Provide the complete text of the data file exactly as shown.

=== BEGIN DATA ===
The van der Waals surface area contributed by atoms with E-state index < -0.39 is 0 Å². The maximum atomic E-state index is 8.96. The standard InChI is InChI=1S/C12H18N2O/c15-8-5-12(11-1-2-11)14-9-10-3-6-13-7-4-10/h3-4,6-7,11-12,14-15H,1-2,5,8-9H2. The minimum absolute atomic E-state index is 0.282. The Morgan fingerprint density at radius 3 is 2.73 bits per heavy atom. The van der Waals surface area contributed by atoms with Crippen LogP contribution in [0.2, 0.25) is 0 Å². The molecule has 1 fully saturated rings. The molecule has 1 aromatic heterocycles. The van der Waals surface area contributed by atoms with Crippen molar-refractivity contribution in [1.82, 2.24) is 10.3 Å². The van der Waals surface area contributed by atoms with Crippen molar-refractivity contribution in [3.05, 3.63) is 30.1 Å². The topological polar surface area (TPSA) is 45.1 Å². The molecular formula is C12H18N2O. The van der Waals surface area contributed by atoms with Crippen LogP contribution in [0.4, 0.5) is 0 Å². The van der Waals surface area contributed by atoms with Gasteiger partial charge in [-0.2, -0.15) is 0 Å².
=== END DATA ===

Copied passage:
The van der Waals surface area contributed by atoms with E-state index < -0.39 is 0 Å². The maximum atomic E-state index is 8.96. The standard InChI is InChI=1S/C12H18N2O/c15-8-5-12(11-1-2-11)14-9-10-3-6-13-7-4-10/h3-4,6-7,11-12,14-15H,1-2,5,8-9H2. The minimum absolute atomic E-state index is 0.282. The Morgan fingerprint density at radius 3 is 2.73 bits per heavy atom. The van der Waals surface area contributed by atoms with Crippen LogP contribution in [0.2, 0.25) is 0 Å². The molecule has 1 fully saturated rings. The molecule has 1 aromatic heterocycles. The van der Waals surface area contributed by atoms with Crippen molar-refractivity contribution in [1.82, 2.24) is 10.3 Å². The van der Waals surface area contributed by atoms with Crippen molar-refractivity contribution in [3.05, 3.63) is 30.1 Å². The topological polar surface area (TPSA) is 45.1 Å². The molecular formula is C12H18N2O. The van der Waals surface area contributed by atoms with Crippen LogP contribution in [0.4, 0.5) is 0 Å². The van der Waals surface area contributed by atoms with Gasteiger partial charge in [-0.2, -0.15) is 0 Å².